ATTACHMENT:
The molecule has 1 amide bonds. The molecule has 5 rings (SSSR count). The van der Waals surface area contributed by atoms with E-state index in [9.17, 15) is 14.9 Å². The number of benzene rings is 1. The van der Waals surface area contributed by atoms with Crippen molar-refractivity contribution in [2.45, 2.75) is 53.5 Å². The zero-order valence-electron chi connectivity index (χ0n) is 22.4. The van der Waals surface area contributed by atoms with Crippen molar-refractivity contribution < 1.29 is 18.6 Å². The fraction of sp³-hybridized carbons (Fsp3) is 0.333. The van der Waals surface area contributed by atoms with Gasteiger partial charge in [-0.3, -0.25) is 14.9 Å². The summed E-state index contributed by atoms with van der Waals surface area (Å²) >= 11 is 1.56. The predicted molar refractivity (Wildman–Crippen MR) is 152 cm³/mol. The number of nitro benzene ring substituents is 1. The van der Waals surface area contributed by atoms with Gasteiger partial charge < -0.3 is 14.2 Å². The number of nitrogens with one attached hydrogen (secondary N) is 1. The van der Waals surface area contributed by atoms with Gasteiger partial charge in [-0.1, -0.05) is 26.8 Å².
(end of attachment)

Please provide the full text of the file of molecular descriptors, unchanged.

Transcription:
The molecule has 1 amide bonds. The molecule has 5 rings (SSSR count). The van der Waals surface area contributed by atoms with E-state index in [9.17, 15) is 14.9 Å². The number of benzene rings is 1. The van der Waals surface area contributed by atoms with Crippen molar-refractivity contribution in [2.45, 2.75) is 53.5 Å². The zero-order valence-electron chi connectivity index (χ0n) is 22.4. The van der Waals surface area contributed by atoms with Crippen molar-refractivity contribution < 1.29 is 18.6 Å². The fraction of sp³-hybridized carbons (Fsp3) is 0.333. The van der Waals surface area contributed by atoms with Gasteiger partial charge in [-0.3, -0.25) is 14.9 Å². The summed E-state index contributed by atoms with van der Waals surface area (Å²) >= 11 is 1.56. The predicted molar refractivity (Wildman–Crippen MR) is 152 cm³/mol. The number of nitro benzene ring substituents is 1. The van der Waals surface area contributed by atoms with Gasteiger partial charge < -0.3 is 14.2 Å². The number of nitrogens with one attached hydrogen (secondary N) is 1. The van der Waals surface area contributed by atoms with Gasteiger partial charge in [-0.1, -0.05) is 26.8 Å².